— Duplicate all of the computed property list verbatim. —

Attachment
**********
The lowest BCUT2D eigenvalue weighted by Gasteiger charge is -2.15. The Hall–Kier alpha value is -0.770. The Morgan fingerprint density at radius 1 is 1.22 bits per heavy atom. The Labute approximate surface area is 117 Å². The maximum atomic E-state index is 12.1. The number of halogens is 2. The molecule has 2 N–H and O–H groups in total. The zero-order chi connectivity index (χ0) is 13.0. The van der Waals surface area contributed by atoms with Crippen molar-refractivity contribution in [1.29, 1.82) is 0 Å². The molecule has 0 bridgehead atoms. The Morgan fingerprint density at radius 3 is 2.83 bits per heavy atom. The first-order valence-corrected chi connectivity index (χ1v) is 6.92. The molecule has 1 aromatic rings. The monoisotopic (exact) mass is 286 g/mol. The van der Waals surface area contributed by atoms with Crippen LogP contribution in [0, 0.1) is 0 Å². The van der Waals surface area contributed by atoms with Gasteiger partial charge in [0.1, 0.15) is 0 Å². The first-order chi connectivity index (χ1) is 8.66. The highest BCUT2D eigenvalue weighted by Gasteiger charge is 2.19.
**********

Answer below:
The lowest BCUT2D eigenvalue weighted by Gasteiger charge is -2.15. The Hall–Kier alpha value is -0.770. The Morgan fingerprint density at radius 1 is 1.22 bits per heavy atom. The Labute approximate surface area is 117 Å². The maximum atomic E-state index is 12.1. The number of halogens is 2. The molecule has 2 N–H and O–H groups in total. The zero-order chi connectivity index (χ0) is 13.0. The van der Waals surface area contributed by atoms with Crippen molar-refractivity contribution in [1.29, 1.82) is 0 Å². The molecule has 0 bridgehead atoms. The Morgan fingerprint density at radius 3 is 2.83 bits per heavy atom. The first-order valence-corrected chi connectivity index (χ1v) is 6.92. The molecule has 1 aromatic rings. The monoisotopic (exact) mass is 286 g/mol. The van der Waals surface area contributed by atoms with Crippen LogP contribution in [0, 0.1) is 0 Å². The van der Waals surface area contributed by atoms with Gasteiger partial charge in [0.1, 0.15) is 0 Å². The first-order chi connectivity index (χ1) is 8.66. The highest BCUT2D eigenvalue weighted by Gasteiger charge is 2.19.